With a weekend of warm weather and windy conditions to dry out soils, planters are rolling in some parts of Indiana. According the a USDA report on Monday, Indiana has no significant amount of corn planted as of April 9. The 5 year average has 2% of the Hoosier crop planted by this date. Of the 18 major corn producing states, 3% of the crop has been planted, on par with the 5 year average and 1% behind last year.
Ryan Piel, with Dupont Pioneer, says fields are drying out enough to let planters roll in the northern part of Indiana, “I started seeing field activity over the weekend and it continued on Monday in some areas.” He said most of the activity is taking place on the sandy soils and, after last year, growers are anxious to get an early start on these fields, “They tend to dry out quickly in summer, so planting these fields as soon as possible will help insure a good crop.”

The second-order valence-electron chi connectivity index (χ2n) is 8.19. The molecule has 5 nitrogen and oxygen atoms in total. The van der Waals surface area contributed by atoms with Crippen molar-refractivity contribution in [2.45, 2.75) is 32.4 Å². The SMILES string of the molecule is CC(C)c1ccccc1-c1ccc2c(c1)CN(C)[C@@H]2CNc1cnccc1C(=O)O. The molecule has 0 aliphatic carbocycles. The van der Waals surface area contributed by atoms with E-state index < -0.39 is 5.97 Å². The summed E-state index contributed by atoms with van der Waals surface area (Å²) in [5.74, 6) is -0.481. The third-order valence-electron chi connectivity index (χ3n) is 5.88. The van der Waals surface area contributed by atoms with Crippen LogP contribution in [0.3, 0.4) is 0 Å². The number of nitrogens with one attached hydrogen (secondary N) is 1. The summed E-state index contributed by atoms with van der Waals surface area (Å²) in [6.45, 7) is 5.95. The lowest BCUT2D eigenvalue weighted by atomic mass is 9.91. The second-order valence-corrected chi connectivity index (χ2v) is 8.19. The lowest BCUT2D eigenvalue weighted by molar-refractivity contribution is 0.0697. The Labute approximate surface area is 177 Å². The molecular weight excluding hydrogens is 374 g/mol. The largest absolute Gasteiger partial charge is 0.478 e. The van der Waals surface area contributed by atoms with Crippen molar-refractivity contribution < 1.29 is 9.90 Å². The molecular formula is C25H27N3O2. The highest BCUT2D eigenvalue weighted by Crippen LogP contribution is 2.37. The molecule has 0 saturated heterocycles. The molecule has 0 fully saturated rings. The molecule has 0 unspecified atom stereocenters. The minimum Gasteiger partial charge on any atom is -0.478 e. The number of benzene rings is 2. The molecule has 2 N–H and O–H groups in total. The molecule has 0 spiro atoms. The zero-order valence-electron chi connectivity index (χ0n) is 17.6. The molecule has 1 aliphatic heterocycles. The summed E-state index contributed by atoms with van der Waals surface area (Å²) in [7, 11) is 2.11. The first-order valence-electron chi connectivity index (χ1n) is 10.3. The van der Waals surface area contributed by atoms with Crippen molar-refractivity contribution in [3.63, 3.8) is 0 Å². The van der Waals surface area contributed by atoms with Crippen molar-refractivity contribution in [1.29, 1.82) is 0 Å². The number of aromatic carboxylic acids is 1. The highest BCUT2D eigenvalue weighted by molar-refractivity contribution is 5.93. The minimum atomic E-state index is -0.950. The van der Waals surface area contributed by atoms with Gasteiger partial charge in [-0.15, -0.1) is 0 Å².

Piel says, however, there are many areas that are still too wet to plant and, with more rain in the forecast, it is going to be a start and stop planting season this year, “Mother Nature is still in control, so you never know what the right decision is. We are definitely warmer than we were last year and things are starting to dry out.” He added that burndown is a top priority since the late March moisture has given weeds a good start.
Listen to the complete agronomy report under the crops tab on this website.